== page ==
This is a name for a slide – like a slide on a playground.  Why they simply don’t call it a slide is beyond me (after all, you do slide on a slide, so it makes sense), but slippery dip isn’t bad.  It sounds funny and actually makes me snicker a bit.

Away with the Pixies:
If you’re “away with the Pixies”, that means you’re daydreaming.  I find this to be an absolutely acceptable alternative to plain old “daydreaming”.  Clever Aussies…

Woop Woop:
When something’s out in “woop woop”, that means it’s really far away.  The American equivalent would be East Bumblefuck, East Jesus, BFE (Butt-Fucking Eqypt), or Guam.

But there are a few that need some serious explanation…

Fairy Floss:
Can you guess what fairy floss is???  Well, it’s cotton candy.  The last time I checked, cotton candy actually vaguely resembles… of all things… cotton.  Just look past the bright blue, pink, or yellow artificial coloring and the mass of fuzziness on the stick could pass for a bundle of cotton if you only take a quick glance.  At no point in time does the mass of fluffy sugar on a stick resemble floss.  And please allow me to also point out that cotton candy in all its sugariness does absolutely the opposite thing for your teeth as flossing does, so to call it “fairy floss” is a tragic misnomer, unless the fairy they refer to is the tooth fairy because all that sugar is bound to cause a few teeth to rot and fall out.  Also, the term “fairy floss” always gives me the imagery of a homosexual in a G-string.  And depending on the homosexual in question, that could be either a very grand or an extremely horrifying sight.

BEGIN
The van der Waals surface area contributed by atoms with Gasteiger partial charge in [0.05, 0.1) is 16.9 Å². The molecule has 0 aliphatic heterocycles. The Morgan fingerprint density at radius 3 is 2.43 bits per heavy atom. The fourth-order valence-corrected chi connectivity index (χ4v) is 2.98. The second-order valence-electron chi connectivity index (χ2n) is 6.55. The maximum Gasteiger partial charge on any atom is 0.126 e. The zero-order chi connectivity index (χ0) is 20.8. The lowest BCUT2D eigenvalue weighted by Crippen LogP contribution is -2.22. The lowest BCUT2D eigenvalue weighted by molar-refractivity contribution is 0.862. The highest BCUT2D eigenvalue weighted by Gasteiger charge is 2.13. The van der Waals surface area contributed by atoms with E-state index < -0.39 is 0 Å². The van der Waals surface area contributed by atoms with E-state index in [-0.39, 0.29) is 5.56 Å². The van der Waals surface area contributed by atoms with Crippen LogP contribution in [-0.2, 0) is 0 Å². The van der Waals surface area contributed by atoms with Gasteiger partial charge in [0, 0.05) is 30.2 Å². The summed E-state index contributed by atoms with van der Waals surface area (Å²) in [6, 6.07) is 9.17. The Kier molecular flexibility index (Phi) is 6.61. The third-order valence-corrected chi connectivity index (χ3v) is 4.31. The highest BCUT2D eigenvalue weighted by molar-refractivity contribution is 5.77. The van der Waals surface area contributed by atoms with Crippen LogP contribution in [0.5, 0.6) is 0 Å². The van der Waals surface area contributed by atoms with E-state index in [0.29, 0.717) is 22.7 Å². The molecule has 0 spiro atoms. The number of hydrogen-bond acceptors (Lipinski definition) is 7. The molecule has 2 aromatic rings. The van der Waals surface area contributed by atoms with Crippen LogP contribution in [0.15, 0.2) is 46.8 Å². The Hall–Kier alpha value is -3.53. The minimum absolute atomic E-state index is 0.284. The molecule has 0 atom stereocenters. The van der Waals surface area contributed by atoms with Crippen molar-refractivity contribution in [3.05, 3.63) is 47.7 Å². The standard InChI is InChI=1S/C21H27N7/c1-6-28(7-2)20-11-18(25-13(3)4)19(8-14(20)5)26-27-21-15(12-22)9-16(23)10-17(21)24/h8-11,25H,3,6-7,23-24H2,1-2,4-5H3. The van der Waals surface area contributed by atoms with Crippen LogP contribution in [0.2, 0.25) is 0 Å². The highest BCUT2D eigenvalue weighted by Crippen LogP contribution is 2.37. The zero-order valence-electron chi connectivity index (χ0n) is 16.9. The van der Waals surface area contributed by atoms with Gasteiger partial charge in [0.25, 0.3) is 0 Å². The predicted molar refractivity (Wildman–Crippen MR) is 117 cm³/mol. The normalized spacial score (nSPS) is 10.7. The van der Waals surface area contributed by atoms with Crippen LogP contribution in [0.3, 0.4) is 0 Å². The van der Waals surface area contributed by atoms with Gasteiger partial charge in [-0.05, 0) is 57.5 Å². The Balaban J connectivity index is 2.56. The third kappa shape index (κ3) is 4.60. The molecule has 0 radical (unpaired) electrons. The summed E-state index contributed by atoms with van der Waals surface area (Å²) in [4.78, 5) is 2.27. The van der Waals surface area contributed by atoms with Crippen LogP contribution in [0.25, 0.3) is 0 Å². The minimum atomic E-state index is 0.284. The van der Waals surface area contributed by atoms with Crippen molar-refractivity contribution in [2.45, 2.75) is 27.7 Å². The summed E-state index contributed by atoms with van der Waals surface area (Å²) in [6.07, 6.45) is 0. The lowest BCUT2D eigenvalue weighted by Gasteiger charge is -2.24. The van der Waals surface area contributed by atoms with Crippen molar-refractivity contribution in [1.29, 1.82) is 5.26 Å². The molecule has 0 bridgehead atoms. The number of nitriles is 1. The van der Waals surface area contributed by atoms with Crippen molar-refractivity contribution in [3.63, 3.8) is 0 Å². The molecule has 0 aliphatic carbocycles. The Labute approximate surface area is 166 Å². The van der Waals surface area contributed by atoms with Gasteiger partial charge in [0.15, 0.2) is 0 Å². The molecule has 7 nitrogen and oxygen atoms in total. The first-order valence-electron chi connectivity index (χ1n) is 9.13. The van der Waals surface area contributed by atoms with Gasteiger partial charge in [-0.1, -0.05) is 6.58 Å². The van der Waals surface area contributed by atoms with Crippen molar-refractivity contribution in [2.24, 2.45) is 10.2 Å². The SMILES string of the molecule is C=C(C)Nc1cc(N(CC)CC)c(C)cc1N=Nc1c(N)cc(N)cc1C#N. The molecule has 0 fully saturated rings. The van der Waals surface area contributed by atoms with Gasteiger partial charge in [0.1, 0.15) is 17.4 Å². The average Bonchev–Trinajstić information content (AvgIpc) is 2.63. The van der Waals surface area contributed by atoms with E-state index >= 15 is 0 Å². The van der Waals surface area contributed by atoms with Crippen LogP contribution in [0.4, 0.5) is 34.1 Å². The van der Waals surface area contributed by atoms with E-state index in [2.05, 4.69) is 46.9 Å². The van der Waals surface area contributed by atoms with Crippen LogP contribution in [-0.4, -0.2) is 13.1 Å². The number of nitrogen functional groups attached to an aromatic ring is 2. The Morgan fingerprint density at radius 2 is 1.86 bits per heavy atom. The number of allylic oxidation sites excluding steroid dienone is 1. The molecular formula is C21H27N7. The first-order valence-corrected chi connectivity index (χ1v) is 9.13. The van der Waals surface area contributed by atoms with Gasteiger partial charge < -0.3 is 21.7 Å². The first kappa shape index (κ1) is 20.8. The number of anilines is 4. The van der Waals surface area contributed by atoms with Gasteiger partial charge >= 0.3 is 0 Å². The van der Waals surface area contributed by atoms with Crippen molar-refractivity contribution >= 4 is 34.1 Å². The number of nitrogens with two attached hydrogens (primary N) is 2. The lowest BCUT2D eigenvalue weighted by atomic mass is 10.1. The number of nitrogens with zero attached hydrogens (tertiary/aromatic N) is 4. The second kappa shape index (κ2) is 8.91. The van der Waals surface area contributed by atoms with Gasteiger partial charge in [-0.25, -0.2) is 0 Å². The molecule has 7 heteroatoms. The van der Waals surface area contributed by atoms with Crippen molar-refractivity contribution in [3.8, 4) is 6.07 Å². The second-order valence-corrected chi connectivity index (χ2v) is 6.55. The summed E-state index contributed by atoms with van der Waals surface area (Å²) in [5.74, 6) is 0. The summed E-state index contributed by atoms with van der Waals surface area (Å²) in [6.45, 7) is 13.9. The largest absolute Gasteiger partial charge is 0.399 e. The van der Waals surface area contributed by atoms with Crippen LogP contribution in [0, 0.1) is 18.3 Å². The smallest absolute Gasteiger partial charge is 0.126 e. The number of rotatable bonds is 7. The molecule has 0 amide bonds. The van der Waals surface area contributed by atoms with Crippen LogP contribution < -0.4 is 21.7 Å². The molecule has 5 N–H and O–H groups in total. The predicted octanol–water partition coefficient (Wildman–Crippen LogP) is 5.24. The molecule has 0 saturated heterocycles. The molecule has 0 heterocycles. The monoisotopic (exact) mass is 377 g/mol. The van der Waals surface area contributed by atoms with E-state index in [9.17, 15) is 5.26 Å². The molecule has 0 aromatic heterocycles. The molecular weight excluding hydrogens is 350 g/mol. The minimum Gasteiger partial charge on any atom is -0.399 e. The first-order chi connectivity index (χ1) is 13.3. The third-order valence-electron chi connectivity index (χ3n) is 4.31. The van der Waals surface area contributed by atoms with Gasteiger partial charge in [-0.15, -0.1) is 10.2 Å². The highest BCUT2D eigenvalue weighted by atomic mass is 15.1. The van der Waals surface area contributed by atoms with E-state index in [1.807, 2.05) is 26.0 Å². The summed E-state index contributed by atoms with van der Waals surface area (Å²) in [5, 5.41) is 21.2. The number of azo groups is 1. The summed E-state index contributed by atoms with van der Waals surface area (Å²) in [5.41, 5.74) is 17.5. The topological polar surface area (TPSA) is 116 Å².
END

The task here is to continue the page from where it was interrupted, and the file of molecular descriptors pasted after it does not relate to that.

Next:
Lollipop Man:
Take out a piece of paper and write down your top 10 guesses for what a “lollipop man” is.  Ready?  Set?  Go!  Ok, let’s see your list.  I imagine it may include any of the following:

1.  Someone who works in a candy store
2.  Owner of a candy factory
3.  Old man next door who gives sweets to neighbourhood kids
4.  Creepy guy with a lollipop fetish
5.  Person addicted to sweets
6.  Mascot for a lollipop company
7.  Pedophile who tries to lure kids into his van with lollipops
8.  Mythical creature that reveals itself only when trick-or-treating
9.  Anyone with a rare disease that causes the skin to produce sugar
10.  Anorexic person with a strikingly large head